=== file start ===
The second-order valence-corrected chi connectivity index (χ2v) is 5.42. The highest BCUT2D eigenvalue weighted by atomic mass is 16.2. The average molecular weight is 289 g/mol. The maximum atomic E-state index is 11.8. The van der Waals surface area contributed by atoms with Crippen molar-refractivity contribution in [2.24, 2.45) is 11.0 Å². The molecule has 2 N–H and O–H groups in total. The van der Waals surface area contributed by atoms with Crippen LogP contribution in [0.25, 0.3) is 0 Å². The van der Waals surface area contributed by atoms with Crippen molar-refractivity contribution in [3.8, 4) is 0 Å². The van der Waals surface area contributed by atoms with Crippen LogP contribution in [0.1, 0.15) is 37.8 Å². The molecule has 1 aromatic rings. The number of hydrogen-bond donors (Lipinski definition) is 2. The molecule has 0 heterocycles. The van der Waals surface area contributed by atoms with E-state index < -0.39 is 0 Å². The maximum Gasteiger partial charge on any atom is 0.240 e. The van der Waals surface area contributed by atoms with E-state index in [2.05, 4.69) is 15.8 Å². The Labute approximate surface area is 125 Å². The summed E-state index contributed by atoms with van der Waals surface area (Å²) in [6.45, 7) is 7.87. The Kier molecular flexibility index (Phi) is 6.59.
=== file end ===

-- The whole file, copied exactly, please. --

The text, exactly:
The second-order valence-corrected chi connectivity index (χ2v) is 5.42. The highest BCUT2D eigenvalue weighted by atomic mass is 16.2. The average molecular weight is 289 g/mol. The maximum atomic E-state index is 11.8. The van der Waals surface area contributed by atoms with Crippen molar-refractivity contribution in [2.24, 2.45) is 11.0 Å². The molecule has 2 N–H and O–H groups in total. The van der Waals surface area contributed by atoms with Crippen LogP contribution in [0.25, 0.3) is 0 Å². The van der Waals surface area contributed by atoms with Crippen molar-refractivity contribution in [3.8, 4) is 0 Å². The van der Waals surface area contributed by atoms with Crippen LogP contribution in [0.1, 0.15) is 37.8 Å². The molecule has 1 aromatic rings. The number of hydrogen-bond donors (Lipinski definition) is 2. The molecule has 0 heterocycles. The van der Waals surface area contributed by atoms with E-state index < -0.39 is 0 Å². The maximum Gasteiger partial charge on any atom is 0.240 e. The van der Waals surface area contributed by atoms with E-state index in [2.05, 4.69) is 15.8 Å². The Labute approximate surface area is 125 Å². The summed E-state index contributed by atoms with van der Waals surface area (Å²) in [6.45, 7) is 7.87. The Kier molecular flexibility index (Phi) is 6.59.